When girls dedicated in local temples under the illegal devadasi system hit puberty, their virginity is auctioned off to the highest bidder. Traditionally girls in this district in south India undergo an day purification ceremony following the onset of menstruation. They were dedicated to the Hindu deity Yellamma as children and sold off after hitting puberty. They have been used by the men in their village for sex since their early teens. Bheemakka says she was covered in turmeric and sandlewood paste as part of the purification process. After washing off the concoction, she was kept indoors for 11 days. Afterwards, her neighbors came over for a party. Some say the original devadasi system of giving over females in service or marriage to a deity dates back to the ninth Century, but others believe it has existed in some form since B. In their heyday, between the 13 th and 16 th centuries, devadasis were high caste, educated women -- sometimes from royal families -- who performed dances for Yellamma, the deity, and looked after the temple precinct. They were forbidden from marrying mortals.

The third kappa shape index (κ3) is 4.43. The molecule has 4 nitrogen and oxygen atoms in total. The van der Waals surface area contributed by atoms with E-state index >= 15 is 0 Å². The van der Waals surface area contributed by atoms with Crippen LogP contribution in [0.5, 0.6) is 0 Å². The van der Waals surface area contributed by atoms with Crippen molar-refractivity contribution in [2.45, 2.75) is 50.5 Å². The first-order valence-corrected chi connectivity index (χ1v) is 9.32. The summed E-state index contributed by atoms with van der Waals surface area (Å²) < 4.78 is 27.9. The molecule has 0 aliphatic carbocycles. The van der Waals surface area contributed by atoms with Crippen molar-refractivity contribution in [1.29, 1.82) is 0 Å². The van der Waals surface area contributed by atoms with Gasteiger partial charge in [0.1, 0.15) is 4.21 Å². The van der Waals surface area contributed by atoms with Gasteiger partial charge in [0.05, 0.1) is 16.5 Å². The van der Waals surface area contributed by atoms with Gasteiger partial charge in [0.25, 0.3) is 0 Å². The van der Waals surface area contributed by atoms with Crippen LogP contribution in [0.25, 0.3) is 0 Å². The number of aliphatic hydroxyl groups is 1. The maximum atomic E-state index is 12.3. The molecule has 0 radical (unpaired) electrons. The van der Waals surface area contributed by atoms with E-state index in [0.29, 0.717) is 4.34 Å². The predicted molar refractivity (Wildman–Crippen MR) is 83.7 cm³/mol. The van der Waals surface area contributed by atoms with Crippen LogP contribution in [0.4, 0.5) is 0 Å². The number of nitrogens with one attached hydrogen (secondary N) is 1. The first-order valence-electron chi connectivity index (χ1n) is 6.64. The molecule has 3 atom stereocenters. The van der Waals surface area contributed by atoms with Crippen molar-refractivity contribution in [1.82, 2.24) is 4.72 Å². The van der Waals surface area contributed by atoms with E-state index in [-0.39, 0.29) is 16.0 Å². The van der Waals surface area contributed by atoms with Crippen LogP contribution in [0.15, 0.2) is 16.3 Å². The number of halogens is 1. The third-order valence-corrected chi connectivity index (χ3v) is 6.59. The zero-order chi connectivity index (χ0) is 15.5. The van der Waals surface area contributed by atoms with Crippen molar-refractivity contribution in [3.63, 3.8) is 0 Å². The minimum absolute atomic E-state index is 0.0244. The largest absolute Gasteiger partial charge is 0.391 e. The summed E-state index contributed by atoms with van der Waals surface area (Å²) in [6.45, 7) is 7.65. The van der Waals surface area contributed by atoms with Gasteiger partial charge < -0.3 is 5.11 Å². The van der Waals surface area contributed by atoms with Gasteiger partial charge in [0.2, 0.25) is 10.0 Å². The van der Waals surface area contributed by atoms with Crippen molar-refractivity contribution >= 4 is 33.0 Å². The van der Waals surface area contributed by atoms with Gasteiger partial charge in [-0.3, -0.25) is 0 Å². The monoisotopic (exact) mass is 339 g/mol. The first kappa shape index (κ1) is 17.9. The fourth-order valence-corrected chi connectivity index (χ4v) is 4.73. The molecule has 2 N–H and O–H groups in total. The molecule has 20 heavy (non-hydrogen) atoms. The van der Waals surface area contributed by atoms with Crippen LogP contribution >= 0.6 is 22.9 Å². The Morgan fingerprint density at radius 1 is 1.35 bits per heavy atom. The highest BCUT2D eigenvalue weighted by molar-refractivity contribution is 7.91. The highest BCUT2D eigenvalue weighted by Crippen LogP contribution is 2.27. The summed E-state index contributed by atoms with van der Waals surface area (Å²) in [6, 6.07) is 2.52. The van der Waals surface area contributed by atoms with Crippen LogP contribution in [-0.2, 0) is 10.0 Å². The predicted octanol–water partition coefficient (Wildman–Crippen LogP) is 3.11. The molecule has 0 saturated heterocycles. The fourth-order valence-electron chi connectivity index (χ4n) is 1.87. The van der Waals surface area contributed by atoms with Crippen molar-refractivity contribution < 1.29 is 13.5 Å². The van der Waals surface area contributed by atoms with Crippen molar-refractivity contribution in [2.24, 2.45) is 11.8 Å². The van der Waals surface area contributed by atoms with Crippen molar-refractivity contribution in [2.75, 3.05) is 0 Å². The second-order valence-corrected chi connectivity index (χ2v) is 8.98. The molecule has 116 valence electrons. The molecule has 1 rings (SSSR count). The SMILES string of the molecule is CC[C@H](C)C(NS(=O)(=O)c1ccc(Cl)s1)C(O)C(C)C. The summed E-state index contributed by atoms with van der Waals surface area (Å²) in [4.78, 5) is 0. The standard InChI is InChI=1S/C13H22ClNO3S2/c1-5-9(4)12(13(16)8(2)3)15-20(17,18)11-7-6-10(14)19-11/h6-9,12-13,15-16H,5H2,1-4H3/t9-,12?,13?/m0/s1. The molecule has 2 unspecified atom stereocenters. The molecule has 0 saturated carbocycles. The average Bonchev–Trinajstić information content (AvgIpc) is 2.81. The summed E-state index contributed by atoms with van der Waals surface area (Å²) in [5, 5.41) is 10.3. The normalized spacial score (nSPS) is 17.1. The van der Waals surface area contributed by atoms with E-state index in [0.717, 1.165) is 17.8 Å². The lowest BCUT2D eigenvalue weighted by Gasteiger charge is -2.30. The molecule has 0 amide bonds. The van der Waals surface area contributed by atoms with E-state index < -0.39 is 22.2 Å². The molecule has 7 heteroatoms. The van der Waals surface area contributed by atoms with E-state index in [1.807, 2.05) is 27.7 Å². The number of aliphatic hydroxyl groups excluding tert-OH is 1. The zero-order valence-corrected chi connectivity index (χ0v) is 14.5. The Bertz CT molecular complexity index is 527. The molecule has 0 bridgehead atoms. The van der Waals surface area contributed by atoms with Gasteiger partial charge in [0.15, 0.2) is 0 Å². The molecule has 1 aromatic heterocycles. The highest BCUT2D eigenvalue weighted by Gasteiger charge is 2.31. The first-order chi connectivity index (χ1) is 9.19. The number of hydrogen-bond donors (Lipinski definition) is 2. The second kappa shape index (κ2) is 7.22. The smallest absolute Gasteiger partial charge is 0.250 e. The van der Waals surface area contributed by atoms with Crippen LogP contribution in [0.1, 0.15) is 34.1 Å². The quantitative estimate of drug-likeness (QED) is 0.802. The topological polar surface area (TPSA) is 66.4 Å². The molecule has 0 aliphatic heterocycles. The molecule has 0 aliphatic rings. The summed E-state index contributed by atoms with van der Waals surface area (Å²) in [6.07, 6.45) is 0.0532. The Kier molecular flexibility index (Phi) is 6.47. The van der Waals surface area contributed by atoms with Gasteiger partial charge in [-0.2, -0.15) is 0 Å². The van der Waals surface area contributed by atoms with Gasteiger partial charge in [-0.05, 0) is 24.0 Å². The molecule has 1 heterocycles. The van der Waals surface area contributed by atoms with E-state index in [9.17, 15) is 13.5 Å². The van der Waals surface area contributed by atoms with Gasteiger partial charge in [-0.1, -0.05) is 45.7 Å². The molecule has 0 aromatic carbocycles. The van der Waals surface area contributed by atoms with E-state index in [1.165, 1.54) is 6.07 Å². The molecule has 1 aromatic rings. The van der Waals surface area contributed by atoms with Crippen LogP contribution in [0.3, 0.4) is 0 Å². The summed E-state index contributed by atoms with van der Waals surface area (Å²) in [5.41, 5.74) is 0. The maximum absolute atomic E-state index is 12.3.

The practice, said to be years old, determines whether the bride is a virgin or not by looking for bloodstains on a white bedsheet that the newly-wed couple is instructed to use for intercourse on their wedding night. A group of Kanjarbhati youths who have been actively trying to stop what they consider to be a heinous ritual have petitioned the government to make it illegal. They have even threatened the youth group and their families with a social boycott that would see them excluded from normal social and commercial relations in the community. But through their activism, the young protesters have been able to attract the attention of the government. Following Kanjarbhat traditions, on their first wedding night, the couple was sent to a hotel room with a white sheet on the bed. Meanwhile, the family members and pancha judges of Caste Panchayat Caste Council of the community waited outside. The scene of when the groom came out of the room and talked to family and Jat Panchayat members was recorded by a social activist present at the post-wedding ceremony on December 31, But if a bride does not bleed on her first wedding night, she is considered not to be a virgin. In which case, her whole family is either boycotted by the community or heavily fined, even though social boycott has been illegal in Maharashtra since
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